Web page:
Confessions of a Gentrifier: Choices, Conflicts and Contradictions
January 25, 2015
How Race-Based Social, Economic, Power and Capacity Divisions Keep Us from Realizing the Just City
January 25, 2018
DEFINING THE JUST CITY BEYOND BLACK AND WHITE
January 27, 2015
When I think about the just city, it’s always black and white.
I was born in Chicago the evening before President Lyndon Johnson signed the Civil Rights Act of 1964 into law. Growing up on the south side of Chicago meant that on an average day, I rarely saw or interacted with a person who didn’t look like me. All of my basic needs were met on the south side of Chicago—schooling, shopping, summer jobs, recreation and entertainment. My teachers were predominately black, and my classmates were 98 percent black. This environment did not make me feel isolated, segregated or unusual—I just felt normal.
Television was my only reminder that I was a “minority”. While I did not regularly see people who looked like me on TV, this didn’t stop me from deciding at the age of 14 that I wanted to be an architect—just like Mike Brady, patriarch of “The Brady Bunch.” By the time I entered college at the University of Notre Dame—and the field of architecture—my context became the exact opposite. For the first time in my life, I actually felt like a minority. And today, professionally, I remain a minority in my chosen field. I am the only African-American full-time faculty member at the City College of New York’s School of Architecture, and one of less than 300 African-American women to be licensed in the United States.
My just city is black and white because I grew up in a racially segregated city.
I certainly did not realize how much of an impact Chicago’s urban form and spatial patterns would have on my perspective about cities. Nor was I aware of the profound impact that Chicago would have on my interactions with fellow urbanites and the work to which I would come to devote my career.
My work in architecture, urban design and urban planning spans several cities in the U.S., including Chicago, New York, Washington, Newark, Detroit and Memphis. All of these cities have similar racial patterns of segregation, and all have similar urban conditions, thanks to the impact of segregation on people and place. I would eventually come to know these urban conditions as the environments of social and spatial injustice. I now simply call them the conditions of urban injustice or justice. I define urban justice as the factors that contribute to our economic, human health, civic and cultural well-being, as well as the factors that contribute to the environmental and aesthetic health of the built environment.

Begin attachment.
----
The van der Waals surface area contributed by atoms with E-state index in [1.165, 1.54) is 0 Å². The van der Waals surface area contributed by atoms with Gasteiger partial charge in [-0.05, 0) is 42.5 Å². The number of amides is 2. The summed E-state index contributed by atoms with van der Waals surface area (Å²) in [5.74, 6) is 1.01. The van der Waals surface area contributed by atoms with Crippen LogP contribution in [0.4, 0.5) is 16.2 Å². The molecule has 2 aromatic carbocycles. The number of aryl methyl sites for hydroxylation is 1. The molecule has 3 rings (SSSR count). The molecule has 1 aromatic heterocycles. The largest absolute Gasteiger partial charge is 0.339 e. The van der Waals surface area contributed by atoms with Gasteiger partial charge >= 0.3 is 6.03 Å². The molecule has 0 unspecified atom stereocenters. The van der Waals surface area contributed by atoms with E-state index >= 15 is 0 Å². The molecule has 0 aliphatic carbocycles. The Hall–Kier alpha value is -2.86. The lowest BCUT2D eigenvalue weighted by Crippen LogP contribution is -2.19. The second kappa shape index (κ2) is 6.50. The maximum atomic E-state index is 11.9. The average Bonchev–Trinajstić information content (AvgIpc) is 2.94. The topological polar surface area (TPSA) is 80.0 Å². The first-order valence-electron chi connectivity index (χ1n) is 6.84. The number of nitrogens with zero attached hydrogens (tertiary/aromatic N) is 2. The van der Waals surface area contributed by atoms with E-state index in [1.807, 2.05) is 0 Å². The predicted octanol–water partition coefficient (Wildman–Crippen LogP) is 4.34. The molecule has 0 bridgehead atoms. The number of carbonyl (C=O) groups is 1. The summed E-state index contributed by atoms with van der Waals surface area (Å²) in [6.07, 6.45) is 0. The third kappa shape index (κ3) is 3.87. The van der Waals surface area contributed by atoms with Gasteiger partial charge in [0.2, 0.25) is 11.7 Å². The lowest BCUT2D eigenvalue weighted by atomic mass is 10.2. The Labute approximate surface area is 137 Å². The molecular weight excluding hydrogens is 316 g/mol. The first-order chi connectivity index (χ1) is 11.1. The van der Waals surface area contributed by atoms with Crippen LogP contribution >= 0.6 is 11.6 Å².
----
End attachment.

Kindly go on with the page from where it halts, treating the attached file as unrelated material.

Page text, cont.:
There are three conditions of urban injustice that I always seem to confront in my work in cities—conditions that began to reach the height of national awareness at the time of my birth in 1960s Chicago.
The first urban injustice condition is concentrated poverty.
On the ground, spatial segregation has created pockets of concentrated poverty in our cities that, in turn, have created spatial and social isolation of those cities’ residents. Over multiple generations, this isolation has had a devastating impact on family structures, social networks, educational systems and access to economic opportunity.
For example, in Newark, N.J., where I served as the director of planning and community development for newly elected Mayor Cory Booker between 2007 and 2009, nearly 50 percent of all the people living in the central ward of the city lived in poverty, a condition that has persisted since a federal slum clearance boundary was drawn around the same area in 1961 and which suggests multiple generations of concentrated poverty.
The second urban injustice condition is disinvestment, crime and the architecture of fear.
In the mid-1960s, attempts were made to revitalize the center city through programs such as Model Cities, a federal program that brought funding for redevelopment into communities with the greatest social and physical deterioration. However, the civil unrest of 1967 deepened disinvestment, and the city’s reputation for high crime and political corruption limited its ability to attract widespread capital investment for many decades.